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Ok, I wanna start off saying that maybe you should have written a little more on this subject since the book suggested so much when it comes to the similarities and differences between the two fisheries. Secondly, maybe add some more detail about what your talking about instead of leaving it so blank and open to anything. It would add more character to what your trying to say and get a better view point across.
I totally agree with your points and I love how you described each point you made. This included the quick statement of how much older the Northern Cod fishery is and how important both sides are.
I see what your trying to say but the way your putting it would do more harm than good. Mass industrial fishing actually creates jobs and is a great economic factor to the economy. Taking it away would get rid of jobs, the mass amounts of money coming into these industries would be gone, and certain areas that rely on these businesses would loose their lifestyles. At this point, the reasons we haven’t gotten rid of it already is because it would cause way too much harm to everyone around it to get rid of it.
I definitely agree with you that there need to be certain limits on fishing gear and that it can greatly impact the organisms or fish around the damaged areas it leaves behind. There’s a ton of things to go on about this but also think, you shouldn’t focus on it all since not all of it is damaging or harmful to the wildlife and environment around it. This is a great idea but maybe narrow the topic down a little instead of including more what’s truly needed.
I like how to give an example of an experience that you’ve had before. It’s also a nice touch that you gave a few other stories from the old fisherman and that you were able to notice a few changes yourself.
Personally, you scored the salmon wrong. I would have given the salmon a much higher score because they make a lots of great points that the salmon have high scores in certain areas. Like hardiness and comfort levels.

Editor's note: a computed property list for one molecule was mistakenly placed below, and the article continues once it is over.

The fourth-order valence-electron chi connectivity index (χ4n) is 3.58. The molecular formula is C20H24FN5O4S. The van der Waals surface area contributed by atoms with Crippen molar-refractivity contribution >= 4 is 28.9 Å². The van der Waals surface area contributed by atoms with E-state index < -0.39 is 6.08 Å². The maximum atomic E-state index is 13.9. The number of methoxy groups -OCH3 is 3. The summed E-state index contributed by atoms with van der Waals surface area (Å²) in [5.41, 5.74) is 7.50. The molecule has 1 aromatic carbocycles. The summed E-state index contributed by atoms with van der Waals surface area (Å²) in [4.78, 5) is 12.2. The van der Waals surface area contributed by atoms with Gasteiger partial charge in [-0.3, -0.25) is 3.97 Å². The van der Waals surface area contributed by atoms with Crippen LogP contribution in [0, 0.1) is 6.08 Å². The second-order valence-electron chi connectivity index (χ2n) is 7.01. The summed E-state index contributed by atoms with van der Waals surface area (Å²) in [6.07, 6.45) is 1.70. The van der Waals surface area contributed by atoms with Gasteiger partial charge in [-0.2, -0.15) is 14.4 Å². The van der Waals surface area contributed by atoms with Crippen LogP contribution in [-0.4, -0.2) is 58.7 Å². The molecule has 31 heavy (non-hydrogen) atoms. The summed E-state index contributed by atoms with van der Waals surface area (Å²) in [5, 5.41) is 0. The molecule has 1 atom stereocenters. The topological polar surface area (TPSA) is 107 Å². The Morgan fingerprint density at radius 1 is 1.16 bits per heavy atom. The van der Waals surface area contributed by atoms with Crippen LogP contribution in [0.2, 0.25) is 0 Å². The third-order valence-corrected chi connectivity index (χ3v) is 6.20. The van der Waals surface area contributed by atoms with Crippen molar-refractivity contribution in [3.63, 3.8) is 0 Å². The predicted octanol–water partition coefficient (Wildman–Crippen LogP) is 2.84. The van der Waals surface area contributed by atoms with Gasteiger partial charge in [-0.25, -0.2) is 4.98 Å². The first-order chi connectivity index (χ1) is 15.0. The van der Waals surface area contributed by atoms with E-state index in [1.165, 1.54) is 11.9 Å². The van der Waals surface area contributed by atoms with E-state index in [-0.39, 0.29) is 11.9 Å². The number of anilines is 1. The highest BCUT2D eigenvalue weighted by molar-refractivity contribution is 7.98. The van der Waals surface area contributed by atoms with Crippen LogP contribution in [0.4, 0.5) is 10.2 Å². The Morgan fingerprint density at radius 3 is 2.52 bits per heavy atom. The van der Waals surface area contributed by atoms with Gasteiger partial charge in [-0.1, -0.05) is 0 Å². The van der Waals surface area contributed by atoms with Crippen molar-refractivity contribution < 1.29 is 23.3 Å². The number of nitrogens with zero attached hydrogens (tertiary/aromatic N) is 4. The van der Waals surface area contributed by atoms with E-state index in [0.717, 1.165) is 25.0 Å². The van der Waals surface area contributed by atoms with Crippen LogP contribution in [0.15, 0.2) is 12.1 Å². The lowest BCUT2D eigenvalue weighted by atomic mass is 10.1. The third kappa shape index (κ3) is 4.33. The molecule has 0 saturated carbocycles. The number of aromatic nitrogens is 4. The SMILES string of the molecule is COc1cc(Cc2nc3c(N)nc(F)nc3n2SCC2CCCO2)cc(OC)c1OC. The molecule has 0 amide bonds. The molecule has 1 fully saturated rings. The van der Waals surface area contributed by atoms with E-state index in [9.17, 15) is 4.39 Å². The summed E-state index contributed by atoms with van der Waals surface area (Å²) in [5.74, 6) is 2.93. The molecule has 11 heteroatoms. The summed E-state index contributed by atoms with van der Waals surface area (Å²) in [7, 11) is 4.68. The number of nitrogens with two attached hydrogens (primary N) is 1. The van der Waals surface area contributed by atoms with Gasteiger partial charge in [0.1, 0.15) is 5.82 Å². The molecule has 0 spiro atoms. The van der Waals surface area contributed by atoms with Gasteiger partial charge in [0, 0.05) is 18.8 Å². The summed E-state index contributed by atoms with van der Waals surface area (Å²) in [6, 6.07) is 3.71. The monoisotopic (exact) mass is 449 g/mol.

I agree that both species can’t completely pass this ‘test’ or criteria that Galton has created. Though I’d have to disagree that the salmon are not suitable for aquaculture, because they are pretty good at surviving in a captive environment more than most fish. With this I’d have to say they’re pretty well suited for aquaculture.
You have a good point on questioning Solow’s opinion on sustainability and substituting resources. I agree with you that we need to watch when substituting resources for it can negatively impact us humans and the ecosystem.
I’d like to agree with your view point of how people are today and that we can’t take advantage of our resources like we do. You quoted Solow but never identified whether you agree with him or not. So do you agree with what he said? Do you agree about his opinion on equal value or what’s you opinion on the subject?
I’d have to disagree with you on how genetic engineering is the possible future of the people main source of food, but I will agree that salmon should be farmed as if they were in the wild and be a bit more expensive to help decrease the amount taken, which will help add to the breeding population.
I agree with your opinion on how much protein we actually need to live and that we are taking unneeded extremes for something that we could also get from plants. I mean I understand that we need some meat in our diets to give us nutrients that plants can’t giVe us, but at this point we need to slow down on taking large amounts from a certain population of species.
I like how you state both sides of what farming fish can offer. There are, as you said, a lot of opportunities for farming fish but there are also a lot of risks and problems. I like your opinion on the subject too and I’d like to say I agree with you as well.September 4, 2019 at 9:13 pm in reply to: Relation Between Chinook Decline & Salmo Domesticus #195695
I agree with you that the wild population is being overlooked because we’re still harvesting large amounts from both wild and tame. I know there are certain people that make a living off the fish but we could start concerning ourselves a little more about the population and health of the fish we eat.